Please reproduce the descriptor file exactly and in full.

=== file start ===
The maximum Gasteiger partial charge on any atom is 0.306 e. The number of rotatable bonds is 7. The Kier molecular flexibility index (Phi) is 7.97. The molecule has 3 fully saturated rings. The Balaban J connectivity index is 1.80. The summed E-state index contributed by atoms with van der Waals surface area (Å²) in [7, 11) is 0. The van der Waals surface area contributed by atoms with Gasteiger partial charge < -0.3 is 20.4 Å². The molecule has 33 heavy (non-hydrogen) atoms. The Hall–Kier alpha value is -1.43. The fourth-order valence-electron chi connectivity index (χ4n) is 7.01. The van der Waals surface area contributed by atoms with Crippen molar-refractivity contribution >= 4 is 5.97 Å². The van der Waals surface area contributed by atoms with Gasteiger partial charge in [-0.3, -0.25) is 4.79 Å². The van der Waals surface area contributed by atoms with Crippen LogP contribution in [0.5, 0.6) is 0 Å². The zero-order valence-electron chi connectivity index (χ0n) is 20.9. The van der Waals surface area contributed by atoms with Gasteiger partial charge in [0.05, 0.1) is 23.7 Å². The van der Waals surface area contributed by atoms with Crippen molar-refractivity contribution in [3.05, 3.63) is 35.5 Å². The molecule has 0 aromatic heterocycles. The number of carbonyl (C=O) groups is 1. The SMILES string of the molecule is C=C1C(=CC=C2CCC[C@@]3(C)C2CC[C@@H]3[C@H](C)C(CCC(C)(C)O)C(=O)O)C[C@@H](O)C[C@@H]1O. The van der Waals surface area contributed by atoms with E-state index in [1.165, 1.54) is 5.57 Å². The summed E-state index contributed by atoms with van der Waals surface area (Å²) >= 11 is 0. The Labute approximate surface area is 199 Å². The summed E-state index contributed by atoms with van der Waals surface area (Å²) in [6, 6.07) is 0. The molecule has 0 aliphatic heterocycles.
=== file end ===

The maximum Gasteiger partial charge on any atom is 0.306 e. The number of rotatable bonds is 7. The Kier molecular flexibility index (Phi) is 7.97. The molecule has 3 fully saturated rings. The Balaban J connectivity index is 1.80. The summed E-state index contributed by atoms with van der Waals surface area (Å²) in [7, 11) is 0. The van der Waals surface area contributed by atoms with Gasteiger partial charge < -0.3 is 20.4 Å². The molecule has 33 heavy (non-hydrogen) atoms. The Hall–Kier alpha value is -1.43. The fourth-order valence-electron chi connectivity index (χ4n) is 7.01. The van der Waals surface area contributed by atoms with Crippen molar-refractivity contribution >= 4 is 5.97 Å². The van der Waals surface area contributed by atoms with Gasteiger partial charge in [-0.3, -0.25) is 4.79 Å². The van der Waals surface area contributed by atoms with Crippen LogP contribution in [0.5, 0.6) is 0 Å². The zero-order valence-electron chi connectivity index (χ0n) is 20.9. The van der Waals surface area contributed by atoms with Gasteiger partial charge in [0.05, 0.1) is 23.7 Å². The van der Waals surface area contributed by atoms with Crippen molar-refractivity contribution in [3.05, 3.63) is 35.5 Å². The molecule has 0 aromatic heterocycles. The number of carbonyl (C=O) groups is 1. The SMILES string of the molecule is C=C1C(=CC=C2CCC[C@@]3(C)C2CC[C@@H]3[C@H](C)C(CCC(C)(C)O)C(=O)O)C[C@@H](O)C[C@@H]1O. The van der Waals surface area contributed by atoms with E-state index in [1.165, 1.54) is 5.57 Å². The summed E-state index contributed by atoms with van der Waals surface area (Å²) >= 11 is 0. The Labute approximate surface area is 199 Å². The summed E-state index contributed by atoms with van der Waals surface area (Å²) in [6, 6.07) is 0. The molecule has 0 aliphatic heterocycles.